The Brothers and those who work alongside us all over the world share in the one same mission – to reach out to all those in our care, but particularly to the marginalized and vulnerable. All over the world there are young people who have lost their way, who need help, who have no one to rely on, who are lacking in direction. Our purpose is to help them find their way through various practical ways from teaching in a classroom to providing shelter, food, clothing, offering guidance and even simply showing that we care when it might seem to them that no one does.


In terms of defining those who are in need, people often question me about how we, the Brothers, do this. It was interesting to hear Br Álvaro address the same issue in this way…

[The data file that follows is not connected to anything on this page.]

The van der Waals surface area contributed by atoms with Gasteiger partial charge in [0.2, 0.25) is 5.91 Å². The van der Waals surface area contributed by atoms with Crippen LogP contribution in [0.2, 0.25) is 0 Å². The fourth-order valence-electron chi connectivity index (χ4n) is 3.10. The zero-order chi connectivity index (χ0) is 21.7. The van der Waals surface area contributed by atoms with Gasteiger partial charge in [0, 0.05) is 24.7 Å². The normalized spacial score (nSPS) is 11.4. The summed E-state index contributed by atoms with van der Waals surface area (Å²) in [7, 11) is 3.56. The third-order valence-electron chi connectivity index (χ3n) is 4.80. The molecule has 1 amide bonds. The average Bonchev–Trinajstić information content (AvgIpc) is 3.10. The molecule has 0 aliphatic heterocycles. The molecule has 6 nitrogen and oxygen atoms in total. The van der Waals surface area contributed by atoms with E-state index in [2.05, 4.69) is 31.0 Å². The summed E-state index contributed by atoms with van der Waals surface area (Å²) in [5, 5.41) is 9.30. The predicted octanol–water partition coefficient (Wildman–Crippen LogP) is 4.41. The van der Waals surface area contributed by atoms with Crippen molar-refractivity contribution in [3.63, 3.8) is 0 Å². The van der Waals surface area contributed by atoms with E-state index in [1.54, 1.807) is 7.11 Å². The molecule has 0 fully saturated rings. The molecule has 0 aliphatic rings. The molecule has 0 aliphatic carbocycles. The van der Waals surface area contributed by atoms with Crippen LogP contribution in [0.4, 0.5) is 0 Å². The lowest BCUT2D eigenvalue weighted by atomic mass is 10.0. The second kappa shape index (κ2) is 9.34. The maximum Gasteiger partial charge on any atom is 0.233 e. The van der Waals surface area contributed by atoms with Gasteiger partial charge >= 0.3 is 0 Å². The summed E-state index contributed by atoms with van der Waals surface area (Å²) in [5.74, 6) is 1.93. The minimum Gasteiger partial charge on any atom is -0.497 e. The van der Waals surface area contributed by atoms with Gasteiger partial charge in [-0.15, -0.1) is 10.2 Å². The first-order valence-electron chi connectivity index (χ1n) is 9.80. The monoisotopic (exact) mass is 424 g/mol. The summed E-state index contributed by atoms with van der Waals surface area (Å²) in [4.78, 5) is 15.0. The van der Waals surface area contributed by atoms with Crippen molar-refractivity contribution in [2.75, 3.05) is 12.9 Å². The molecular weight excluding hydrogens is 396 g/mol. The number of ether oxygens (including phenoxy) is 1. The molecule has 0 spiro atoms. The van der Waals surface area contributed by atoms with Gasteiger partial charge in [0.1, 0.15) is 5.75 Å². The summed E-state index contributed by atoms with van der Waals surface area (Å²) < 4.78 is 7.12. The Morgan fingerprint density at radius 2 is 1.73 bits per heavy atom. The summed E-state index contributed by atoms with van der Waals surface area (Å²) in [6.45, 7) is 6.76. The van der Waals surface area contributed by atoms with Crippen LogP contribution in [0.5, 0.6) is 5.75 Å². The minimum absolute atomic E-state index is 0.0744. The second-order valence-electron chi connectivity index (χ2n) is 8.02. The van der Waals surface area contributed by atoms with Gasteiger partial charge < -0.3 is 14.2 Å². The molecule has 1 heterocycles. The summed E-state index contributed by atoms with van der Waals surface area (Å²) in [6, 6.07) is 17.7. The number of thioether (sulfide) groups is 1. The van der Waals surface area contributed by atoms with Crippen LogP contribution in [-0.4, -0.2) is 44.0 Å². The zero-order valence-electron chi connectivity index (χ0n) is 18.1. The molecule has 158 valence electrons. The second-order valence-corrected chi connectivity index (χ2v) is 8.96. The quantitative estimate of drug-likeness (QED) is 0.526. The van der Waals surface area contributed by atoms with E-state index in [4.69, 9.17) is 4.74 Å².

“Personally, I believe that it is useless to ask the question ‘Who are the poor?’ All you have to do is open your eyes and see their growing number even in the so-called developed countries and the new kinds of poverty that we have to face today. My hope is that as Brothers, we will have the ability to identify those young people on the margin of society that have more problems and fewer solutions, and to discover and invent tailor-made programs for them that will help them live with hope and dignity.”


For me, this hit the nail on the head. The Brothers and the thousands who work with us across the globe in classrooms, hostels, boarding schools etc. are faced with problems each and every day to which we must find solutions. The problems are varied in more ways than you can imagine – from an orphaned child in Pakistan to a student who feels unloved in an affluent area of Melbourne. Our job is to find or create solutions to ensure their welfare.


Interestingly, Br Álvaro also commented on the how far and wide the Lasallian mission is and where our brand of education needs to be. I know that in our District of Australia, New Zealand, Pakistan and Papua New Guinea, our brand of education is focused on helping each child realise their true potential.